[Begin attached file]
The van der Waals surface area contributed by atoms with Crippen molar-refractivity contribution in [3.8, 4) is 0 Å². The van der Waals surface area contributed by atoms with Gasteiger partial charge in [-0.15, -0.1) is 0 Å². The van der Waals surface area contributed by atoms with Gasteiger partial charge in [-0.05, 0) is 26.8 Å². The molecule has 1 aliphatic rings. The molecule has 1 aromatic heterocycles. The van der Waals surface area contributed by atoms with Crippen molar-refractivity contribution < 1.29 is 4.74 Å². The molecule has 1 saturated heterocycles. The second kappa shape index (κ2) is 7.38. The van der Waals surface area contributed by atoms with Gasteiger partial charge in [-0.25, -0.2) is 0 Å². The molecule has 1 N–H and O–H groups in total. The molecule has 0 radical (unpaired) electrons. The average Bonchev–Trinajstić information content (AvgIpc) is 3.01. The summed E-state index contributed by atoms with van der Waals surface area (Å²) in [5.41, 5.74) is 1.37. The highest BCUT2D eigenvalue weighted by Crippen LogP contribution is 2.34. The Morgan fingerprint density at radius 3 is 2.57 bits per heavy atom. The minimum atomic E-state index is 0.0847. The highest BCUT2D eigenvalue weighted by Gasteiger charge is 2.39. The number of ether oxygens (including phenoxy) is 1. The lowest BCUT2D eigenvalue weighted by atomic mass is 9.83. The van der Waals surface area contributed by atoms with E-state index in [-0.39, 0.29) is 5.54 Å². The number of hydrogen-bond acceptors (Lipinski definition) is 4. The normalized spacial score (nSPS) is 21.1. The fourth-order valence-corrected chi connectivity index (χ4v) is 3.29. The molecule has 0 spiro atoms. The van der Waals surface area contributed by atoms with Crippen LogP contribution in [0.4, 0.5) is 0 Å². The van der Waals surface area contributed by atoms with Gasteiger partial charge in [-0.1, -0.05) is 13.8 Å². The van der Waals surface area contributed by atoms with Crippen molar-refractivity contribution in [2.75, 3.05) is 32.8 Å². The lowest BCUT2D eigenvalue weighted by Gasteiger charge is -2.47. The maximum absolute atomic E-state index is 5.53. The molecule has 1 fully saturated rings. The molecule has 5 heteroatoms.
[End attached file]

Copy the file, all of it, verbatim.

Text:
The van der Waals surface area contributed by atoms with Crippen molar-refractivity contribution in [3.8, 4) is 0 Å². The van der Waals surface area contributed by atoms with Gasteiger partial charge in [-0.15, -0.1) is 0 Å². The van der Waals surface area contributed by atoms with Gasteiger partial charge in [-0.05, 0) is 26.8 Å². The molecule has 1 aliphatic rings. The molecule has 1 aromatic heterocycles. The van der Waals surface area contributed by atoms with Crippen molar-refractivity contribution < 1.29 is 4.74 Å². The molecule has 1 saturated heterocycles. The second kappa shape index (κ2) is 7.38. The van der Waals surface area contributed by atoms with Gasteiger partial charge in [-0.25, -0.2) is 0 Å². The molecule has 1 N–H and O–H groups in total. The molecule has 0 radical (unpaired) electrons. The average Bonchev–Trinajstić information content (AvgIpc) is 3.01. The summed E-state index contributed by atoms with van der Waals surface area (Å²) in [5.41, 5.74) is 1.37. The highest BCUT2D eigenvalue weighted by Crippen LogP contribution is 2.34. The Morgan fingerprint density at radius 3 is 2.57 bits per heavy atom. The minimum atomic E-state index is 0.0847. The highest BCUT2D eigenvalue weighted by Gasteiger charge is 2.39. The number of ether oxygens (including phenoxy) is 1. The lowest BCUT2D eigenvalue weighted by atomic mass is 9.83. The van der Waals surface area contributed by atoms with E-state index in [-0.39, 0.29) is 5.54 Å². The number of hydrogen-bond acceptors (Lipinski definition) is 4. The normalized spacial score (nSPS) is 21.1. The fourth-order valence-corrected chi connectivity index (χ4v) is 3.29. The molecule has 0 spiro atoms. The van der Waals surface area contributed by atoms with Crippen LogP contribution in [0.4, 0.5) is 0 Å². The van der Waals surface area contributed by atoms with Gasteiger partial charge in [-0.1, -0.05) is 13.8 Å². The van der Waals surface area contributed by atoms with Crippen molar-refractivity contribution in [2.75, 3.05) is 32.8 Å². The lowest BCUT2D eigenvalue weighted by Gasteiger charge is -2.47. The maximum absolute atomic E-state index is 5.53. The molecule has 1 fully saturated rings. The molecule has 5 heteroatoms.